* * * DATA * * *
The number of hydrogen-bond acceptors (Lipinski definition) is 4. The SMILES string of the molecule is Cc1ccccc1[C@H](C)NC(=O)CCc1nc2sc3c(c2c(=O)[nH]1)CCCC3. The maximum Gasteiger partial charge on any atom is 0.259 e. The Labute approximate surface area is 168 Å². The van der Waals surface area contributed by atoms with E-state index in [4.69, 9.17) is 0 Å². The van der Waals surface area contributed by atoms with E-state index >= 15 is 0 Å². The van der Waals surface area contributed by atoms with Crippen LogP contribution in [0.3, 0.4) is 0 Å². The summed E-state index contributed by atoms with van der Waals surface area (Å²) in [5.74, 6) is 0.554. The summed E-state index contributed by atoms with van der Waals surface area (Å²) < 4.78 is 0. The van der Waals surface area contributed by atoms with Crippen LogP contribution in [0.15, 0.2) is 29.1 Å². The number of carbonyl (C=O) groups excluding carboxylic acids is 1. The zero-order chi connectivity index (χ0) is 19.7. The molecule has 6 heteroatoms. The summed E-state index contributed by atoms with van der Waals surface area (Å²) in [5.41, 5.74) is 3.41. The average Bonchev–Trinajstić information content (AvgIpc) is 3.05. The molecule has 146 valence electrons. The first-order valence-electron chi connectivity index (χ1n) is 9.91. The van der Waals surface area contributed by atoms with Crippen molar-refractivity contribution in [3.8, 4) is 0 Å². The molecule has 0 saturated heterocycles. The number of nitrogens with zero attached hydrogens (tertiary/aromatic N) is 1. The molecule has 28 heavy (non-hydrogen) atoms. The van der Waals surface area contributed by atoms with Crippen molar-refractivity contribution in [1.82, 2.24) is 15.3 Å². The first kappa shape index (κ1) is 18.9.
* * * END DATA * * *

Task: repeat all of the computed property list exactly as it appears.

The number of hydrogen-bond acceptors (Lipinski definition) is 4. The SMILES string of the molecule is Cc1ccccc1[C@H](C)NC(=O)CCc1nc2sc3c(c2c(=O)[nH]1)CCCC3. The maximum Gasteiger partial charge on any atom is 0.259 e. The Labute approximate surface area is 168 Å². The van der Waals surface area contributed by atoms with E-state index in [4.69, 9.17) is 0 Å². The van der Waals surface area contributed by atoms with E-state index >= 15 is 0 Å². The van der Waals surface area contributed by atoms with Crippen LogP contribution in [0.3, 0.4) is 0 Å². The summed E-state index contributed by atoms with van der Waals surface area (Å²) in [5.74, 6) is 0.554. The summed E-state index contributed by atoms with van der Waals surface area (Å²) < 4.78 is 0. The van der Waals surface area contributed by atoms with Crippen LogP contribution in [0.15, 0.2) is 29.1 Å². The number of carbonyl (C=O) groups excluding carboxylic acids is 1. The zero-order chi connectivity index (χ0) is 19.7. The molecule has 6 heteroatoms. The summed E-state index contributed by atoms with van der Waals surface area (Å²) in [5.41, 5.74) is 3.41. The average Bonchev–Trinajstić information content (AvgIpc) is 3.05. The molecule has 146 valence electrons. The first-order valence-electron chi connectivity index (χ1n) is 9.91. The van der Waals surface area contributed by atoms with Crippen molar-refractivity contribution in [3.8, 4) is 0 Å². The molecule has 0 saturated heterocycles. The number of nitrogens with zero attached hydrogens (tertiary/aromatic N) is 1. The molecule has 28 heavy (non-hydrogen) atoms. The van der Waals surface area contributed by atoms with Crippen molar-refractivity contribution in [1.82, 2.24) is 15.3 Å². The first kappa shape index (κ1) is 18.9.